Repetition

 

Our thinking processes are in one sense creative: we can compose music, understand math and solve daily problems. But in another sense, our thought patterns are extraordinarily repetitive.

Patterns of pleasure seeking, or of anger or pain, can and often do persist for decades. Emotional thoughts and feelings about particular individuals or life situations haunt us for years. Indeed our thoughts about ourselves—or abilities, our looks, our status—are often the most repetitive of all.

If thinking is our way of representing the world, we seem stuck in some pretty awful dead ends.

I cannot apply a new method to change myself, for this method itself becomes part of the inner machine, and I’m back to where I started.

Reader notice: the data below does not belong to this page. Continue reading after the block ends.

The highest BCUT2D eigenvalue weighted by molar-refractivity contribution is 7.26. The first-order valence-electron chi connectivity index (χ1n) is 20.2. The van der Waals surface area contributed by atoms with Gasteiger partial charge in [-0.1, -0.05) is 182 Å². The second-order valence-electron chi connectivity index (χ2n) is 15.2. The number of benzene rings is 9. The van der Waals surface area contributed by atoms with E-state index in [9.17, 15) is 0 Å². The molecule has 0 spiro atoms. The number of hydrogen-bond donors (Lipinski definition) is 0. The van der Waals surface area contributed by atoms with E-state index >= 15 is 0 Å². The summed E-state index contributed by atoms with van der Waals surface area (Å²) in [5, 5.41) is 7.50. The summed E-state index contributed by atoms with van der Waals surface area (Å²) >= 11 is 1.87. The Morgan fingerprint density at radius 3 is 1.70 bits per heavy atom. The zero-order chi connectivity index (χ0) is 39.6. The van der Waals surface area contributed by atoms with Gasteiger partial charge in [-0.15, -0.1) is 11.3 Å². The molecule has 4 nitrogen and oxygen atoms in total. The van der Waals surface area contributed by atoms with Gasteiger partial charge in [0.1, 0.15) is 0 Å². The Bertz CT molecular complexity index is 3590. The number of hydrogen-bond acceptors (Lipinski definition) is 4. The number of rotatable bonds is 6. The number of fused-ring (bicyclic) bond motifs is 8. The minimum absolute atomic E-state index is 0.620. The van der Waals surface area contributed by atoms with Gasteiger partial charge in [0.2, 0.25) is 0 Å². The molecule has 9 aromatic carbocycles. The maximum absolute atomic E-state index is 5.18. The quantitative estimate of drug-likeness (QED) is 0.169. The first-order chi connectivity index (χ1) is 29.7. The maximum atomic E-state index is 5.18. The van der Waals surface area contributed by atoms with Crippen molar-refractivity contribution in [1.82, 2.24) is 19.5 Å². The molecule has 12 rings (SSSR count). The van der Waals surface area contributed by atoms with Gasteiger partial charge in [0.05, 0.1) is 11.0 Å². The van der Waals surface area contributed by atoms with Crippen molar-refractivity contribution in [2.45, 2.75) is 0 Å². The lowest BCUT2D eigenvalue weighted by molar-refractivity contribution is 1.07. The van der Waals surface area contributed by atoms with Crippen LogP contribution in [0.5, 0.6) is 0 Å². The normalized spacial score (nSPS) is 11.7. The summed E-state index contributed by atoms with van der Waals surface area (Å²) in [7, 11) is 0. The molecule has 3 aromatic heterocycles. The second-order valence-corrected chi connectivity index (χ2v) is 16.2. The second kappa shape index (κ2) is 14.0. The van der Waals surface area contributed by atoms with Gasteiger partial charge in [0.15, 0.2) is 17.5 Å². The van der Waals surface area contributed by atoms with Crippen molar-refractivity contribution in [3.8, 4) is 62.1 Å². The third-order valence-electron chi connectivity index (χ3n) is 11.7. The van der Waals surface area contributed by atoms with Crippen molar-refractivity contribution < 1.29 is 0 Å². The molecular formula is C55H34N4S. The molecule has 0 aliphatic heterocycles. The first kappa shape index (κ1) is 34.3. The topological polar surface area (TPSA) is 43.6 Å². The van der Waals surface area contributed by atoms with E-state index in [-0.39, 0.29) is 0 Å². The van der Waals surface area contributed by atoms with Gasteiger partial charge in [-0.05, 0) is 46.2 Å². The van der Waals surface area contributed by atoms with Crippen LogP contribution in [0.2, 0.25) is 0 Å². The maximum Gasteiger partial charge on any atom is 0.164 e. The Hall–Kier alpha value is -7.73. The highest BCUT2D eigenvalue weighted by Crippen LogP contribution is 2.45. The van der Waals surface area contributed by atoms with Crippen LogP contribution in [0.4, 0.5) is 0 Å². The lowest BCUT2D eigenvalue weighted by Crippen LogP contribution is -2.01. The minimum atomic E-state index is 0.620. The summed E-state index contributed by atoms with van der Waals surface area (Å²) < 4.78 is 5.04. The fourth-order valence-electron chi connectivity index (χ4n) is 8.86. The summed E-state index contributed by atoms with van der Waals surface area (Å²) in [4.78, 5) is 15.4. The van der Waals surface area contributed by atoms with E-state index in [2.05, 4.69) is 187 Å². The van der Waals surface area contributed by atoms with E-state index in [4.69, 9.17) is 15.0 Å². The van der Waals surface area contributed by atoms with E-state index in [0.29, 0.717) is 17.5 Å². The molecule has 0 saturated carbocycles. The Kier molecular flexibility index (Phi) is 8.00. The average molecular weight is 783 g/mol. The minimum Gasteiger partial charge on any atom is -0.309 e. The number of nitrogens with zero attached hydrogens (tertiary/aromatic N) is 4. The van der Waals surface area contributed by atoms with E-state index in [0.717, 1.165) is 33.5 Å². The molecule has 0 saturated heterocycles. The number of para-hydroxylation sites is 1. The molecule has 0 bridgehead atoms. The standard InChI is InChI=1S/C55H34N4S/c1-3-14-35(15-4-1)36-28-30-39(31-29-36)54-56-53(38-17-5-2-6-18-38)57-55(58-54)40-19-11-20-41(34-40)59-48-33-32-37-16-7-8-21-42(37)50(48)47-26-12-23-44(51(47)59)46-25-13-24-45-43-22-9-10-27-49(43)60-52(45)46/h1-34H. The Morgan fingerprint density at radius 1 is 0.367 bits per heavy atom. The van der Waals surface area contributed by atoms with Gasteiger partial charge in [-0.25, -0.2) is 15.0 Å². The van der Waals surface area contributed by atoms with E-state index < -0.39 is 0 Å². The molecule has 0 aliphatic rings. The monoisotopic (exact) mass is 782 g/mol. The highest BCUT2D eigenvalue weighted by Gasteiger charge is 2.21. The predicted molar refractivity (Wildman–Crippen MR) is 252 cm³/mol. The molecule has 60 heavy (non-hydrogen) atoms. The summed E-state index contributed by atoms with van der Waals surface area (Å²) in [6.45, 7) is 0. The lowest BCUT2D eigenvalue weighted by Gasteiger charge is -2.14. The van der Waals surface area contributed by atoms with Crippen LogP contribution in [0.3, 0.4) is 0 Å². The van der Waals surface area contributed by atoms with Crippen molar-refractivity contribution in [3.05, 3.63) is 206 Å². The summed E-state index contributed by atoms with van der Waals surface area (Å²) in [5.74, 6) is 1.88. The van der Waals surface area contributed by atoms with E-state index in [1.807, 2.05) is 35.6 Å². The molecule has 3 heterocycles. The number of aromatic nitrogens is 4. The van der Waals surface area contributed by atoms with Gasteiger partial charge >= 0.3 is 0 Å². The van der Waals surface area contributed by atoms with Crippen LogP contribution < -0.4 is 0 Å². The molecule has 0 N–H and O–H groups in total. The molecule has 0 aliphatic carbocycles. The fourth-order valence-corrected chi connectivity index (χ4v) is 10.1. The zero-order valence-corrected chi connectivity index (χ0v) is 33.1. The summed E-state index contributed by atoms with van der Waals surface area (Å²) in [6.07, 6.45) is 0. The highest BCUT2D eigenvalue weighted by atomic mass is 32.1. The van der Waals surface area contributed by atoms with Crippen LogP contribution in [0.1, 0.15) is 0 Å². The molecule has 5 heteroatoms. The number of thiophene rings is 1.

The only way “out” seems to be to ask ourselves inwardly, with the greatest possible intensity, why mechanical habits of thinking and feeling persist. Through the lens of this non-verbal question, looking at ourselves as the days go by, perhaps we can learn about our thought processes and what sustains them as well as quietens them.

Without this commitment, we are stuck with a broken instrument that endlessly repeats the same messages.

 

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